[author: Noreen Fishman]
Chances are you’ve heard the phrase “content is king”. This is the reality in today’s marketing landscape. However, just as great content can propel your growth, bad content can hurt your brand and make a negative impact. Here are some of the most common mistakes that can make a negative impression when marketing law firms.
Content Marketing Mistakes to Avoid When Marketing Law Firms
1. Going Overboard with Promotional Content
Reading this type of content is similar to being stuck in a conversation with a bragger. Just hearing how great your firm is won’t be interesting to readers. According to the Content Marketing Institute, you should follow the 80/20 rule, with no more than 20% of your content involving self-promotion. When choosing what to publish, put your audience first.
2. Inundating with Email
If your law firm’s departments tend to be siloed, you are at risk of over-emailing your database. For example, if contacts receive a marketing email, then an automated newsletter, then a request for feedback from your client service team, they will start to tune out your emails. Make sure to coordinate with other departments and review your workflows to ensure that recipients aren’t getting too many emails in a short timeframe.
3. Leaning into Negative Content
It’s become a trend that negative content is more likely to be clicked on and shared, but that doesn’t mean you should produce more of it. If you are going to talk about difficult topics, try to focus on the solution or other upsides.
4. Bringing up Controversial Subjects
It’s a good idea to avoid politics and religion in any form of content. Bringing up highly polarizing topics is not a good play when marketing law firms unless they are part of your core business or mission.
5. Publishing Poor Writing or Design
No matter how compelling your content is, if it is full of grammar mistakes, unappealing graphics, or language that’s hard to read, it will only receive negative attention. Always take the time to proofread and use high-quality graphic design elements. Avoid using too much complex legal jargon that may leave readers confused.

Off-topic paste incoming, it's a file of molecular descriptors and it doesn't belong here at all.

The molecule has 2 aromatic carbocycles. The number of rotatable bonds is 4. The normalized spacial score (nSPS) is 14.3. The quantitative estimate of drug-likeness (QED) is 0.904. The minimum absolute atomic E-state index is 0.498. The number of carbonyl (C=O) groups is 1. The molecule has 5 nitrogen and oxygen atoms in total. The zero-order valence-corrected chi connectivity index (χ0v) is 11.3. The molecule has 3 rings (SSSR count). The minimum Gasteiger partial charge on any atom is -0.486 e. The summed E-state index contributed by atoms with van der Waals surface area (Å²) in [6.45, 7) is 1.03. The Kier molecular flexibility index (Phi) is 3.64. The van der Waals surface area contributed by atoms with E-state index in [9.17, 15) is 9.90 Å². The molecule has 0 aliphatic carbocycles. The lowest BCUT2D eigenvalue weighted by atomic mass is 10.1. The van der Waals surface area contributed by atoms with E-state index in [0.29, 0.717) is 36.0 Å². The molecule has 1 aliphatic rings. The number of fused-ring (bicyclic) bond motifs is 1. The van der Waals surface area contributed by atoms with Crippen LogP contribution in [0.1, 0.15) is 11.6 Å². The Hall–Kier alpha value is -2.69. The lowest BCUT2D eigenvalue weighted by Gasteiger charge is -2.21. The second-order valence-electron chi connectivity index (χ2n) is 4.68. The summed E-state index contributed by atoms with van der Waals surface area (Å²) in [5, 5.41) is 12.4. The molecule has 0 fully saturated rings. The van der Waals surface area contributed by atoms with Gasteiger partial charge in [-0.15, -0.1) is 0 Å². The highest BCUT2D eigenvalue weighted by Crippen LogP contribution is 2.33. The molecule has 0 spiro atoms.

6. Using an Inconsistent Voice
Your content should mirror your firm’s general tone and personality. It’s ok to vary your messages, but make sure the material reflects your core personality.
7. Using Boring Subject Lines
According to one study, 64% of respondents say that they decide to open emails based on subject lines. Create subject lines that encourage people to open the email and let them know what they will get out of it.
8. Using the Same Content on Every Platform
It’s important to remember that social media channels are not all the same. Each has a unique audience with different interests and demographics. While cross-posting some content is a time-saver, you don’t want to do it too much or you’ll alienate some social media users. When marketing law firms on social media, think about each platform and the audience that uses it and tailor content accordingly.
For more information on platform-specific tools and best practices, check out this complimentary eBook: Advanced Social Media Strategies for Law Firms.